Adaptation replaces caution in planning theory
In response to an article in Peninsula News edition 450, regarding DA54685/2018; the Peninsula News' fortnightly brain teaser has beaten me again.
I am confident it has also defeated Council's planners: What to do when a development application lacks information?
Pass it without hesitation?
Is anyone capable of answering all the questions that are unanswered in the statement: "the multi-unit housing would be located within walking distance of outdoor and indoor recreational facilities which allows for occupants to regularly participate in outdoor and social pursuits"?
Minor details missing are: names of occupants, physical and mental health, mobility, hobbies, interests, existing membership of social/recreational/sporting clubs, memberships of licensed clubs, specialist medical needs, available outdoor and indoor recreational facilities that are of interest to occupants within walking distance.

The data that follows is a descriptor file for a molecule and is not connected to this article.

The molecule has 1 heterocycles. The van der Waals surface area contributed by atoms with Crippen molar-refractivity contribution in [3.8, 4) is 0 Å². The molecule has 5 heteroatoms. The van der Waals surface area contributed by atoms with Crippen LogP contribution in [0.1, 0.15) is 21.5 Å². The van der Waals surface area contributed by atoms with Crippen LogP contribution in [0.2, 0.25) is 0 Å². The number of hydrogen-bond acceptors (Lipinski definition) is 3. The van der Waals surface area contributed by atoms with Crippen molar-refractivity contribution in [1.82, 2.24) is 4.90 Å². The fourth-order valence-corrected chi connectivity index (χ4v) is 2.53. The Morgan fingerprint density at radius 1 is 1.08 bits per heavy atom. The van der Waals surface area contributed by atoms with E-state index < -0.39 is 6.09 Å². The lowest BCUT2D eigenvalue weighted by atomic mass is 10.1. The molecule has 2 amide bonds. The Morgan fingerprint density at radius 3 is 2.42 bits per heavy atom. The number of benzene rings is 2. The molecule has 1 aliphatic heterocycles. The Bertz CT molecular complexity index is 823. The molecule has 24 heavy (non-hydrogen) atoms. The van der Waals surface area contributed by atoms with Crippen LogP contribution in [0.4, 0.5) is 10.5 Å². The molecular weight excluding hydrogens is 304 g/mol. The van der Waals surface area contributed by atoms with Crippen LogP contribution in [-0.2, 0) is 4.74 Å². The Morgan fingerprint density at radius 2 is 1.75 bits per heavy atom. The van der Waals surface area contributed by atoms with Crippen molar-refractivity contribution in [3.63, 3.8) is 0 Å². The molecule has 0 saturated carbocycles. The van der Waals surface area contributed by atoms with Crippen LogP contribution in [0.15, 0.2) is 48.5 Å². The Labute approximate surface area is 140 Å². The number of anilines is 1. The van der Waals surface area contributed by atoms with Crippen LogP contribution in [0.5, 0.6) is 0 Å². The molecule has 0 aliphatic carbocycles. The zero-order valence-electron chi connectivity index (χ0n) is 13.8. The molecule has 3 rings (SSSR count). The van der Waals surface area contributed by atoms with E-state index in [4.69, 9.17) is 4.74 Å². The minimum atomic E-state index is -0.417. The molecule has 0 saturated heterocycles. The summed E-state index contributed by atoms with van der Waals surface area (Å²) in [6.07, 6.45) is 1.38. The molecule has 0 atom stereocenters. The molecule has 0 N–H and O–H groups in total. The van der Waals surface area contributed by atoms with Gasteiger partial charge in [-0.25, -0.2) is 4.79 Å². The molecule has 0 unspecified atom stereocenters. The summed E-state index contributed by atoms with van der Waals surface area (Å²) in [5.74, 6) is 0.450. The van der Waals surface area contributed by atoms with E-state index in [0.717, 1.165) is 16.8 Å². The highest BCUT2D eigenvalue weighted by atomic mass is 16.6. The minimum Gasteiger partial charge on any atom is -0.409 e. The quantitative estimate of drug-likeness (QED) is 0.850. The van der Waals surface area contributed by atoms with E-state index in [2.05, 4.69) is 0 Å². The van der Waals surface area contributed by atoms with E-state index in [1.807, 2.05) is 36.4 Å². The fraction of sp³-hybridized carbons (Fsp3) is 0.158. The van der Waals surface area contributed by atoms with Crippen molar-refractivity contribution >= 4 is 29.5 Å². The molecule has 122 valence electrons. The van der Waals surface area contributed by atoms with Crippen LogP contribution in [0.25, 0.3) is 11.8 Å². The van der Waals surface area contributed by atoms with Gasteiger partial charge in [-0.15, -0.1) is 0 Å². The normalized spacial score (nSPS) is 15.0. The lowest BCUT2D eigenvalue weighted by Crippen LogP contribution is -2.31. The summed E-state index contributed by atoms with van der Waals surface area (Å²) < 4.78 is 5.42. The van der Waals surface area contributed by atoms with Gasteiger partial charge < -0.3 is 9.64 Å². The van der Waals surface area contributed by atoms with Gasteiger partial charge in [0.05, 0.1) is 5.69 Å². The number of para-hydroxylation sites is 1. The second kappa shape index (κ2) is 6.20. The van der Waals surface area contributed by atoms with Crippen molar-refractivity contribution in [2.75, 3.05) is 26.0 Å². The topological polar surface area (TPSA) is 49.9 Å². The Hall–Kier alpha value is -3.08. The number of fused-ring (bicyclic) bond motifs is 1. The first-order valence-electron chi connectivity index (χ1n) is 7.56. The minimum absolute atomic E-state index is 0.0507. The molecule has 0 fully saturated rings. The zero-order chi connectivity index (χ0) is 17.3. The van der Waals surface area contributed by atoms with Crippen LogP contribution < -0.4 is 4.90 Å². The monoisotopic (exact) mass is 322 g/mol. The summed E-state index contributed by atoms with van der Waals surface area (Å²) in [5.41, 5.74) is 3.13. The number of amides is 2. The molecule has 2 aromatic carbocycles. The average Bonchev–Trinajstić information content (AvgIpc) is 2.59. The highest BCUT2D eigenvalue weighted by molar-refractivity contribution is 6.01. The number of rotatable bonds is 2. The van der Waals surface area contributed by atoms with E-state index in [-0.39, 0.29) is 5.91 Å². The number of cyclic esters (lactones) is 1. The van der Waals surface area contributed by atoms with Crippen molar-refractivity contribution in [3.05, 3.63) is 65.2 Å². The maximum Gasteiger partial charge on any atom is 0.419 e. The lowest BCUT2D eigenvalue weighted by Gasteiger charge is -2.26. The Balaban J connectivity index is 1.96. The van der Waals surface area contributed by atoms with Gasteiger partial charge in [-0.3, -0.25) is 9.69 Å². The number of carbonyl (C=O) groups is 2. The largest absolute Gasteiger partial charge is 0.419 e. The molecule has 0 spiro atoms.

What impact is inevitable?
A comprehensive report similar to a traffic and parking study should be standard procedure, that addresses the possibility of significant development at Farnell Rd and Sporties Woy Woy.
Impact is multiple not singular.
Include these and other developments in the hypothesis and the process becomes 100 per cent theory.
With the surge of development on the Peninsula, trusting in non-compliance and planning theory will create major problems, with adaptation being the best advice from the problem creators.
We are adapting to climate change, and adapting to planning theory.
Adaptation has replaced the precautionary principle and sustainability.
Letter, 31 Jul 2018
Norman Harris, Umina
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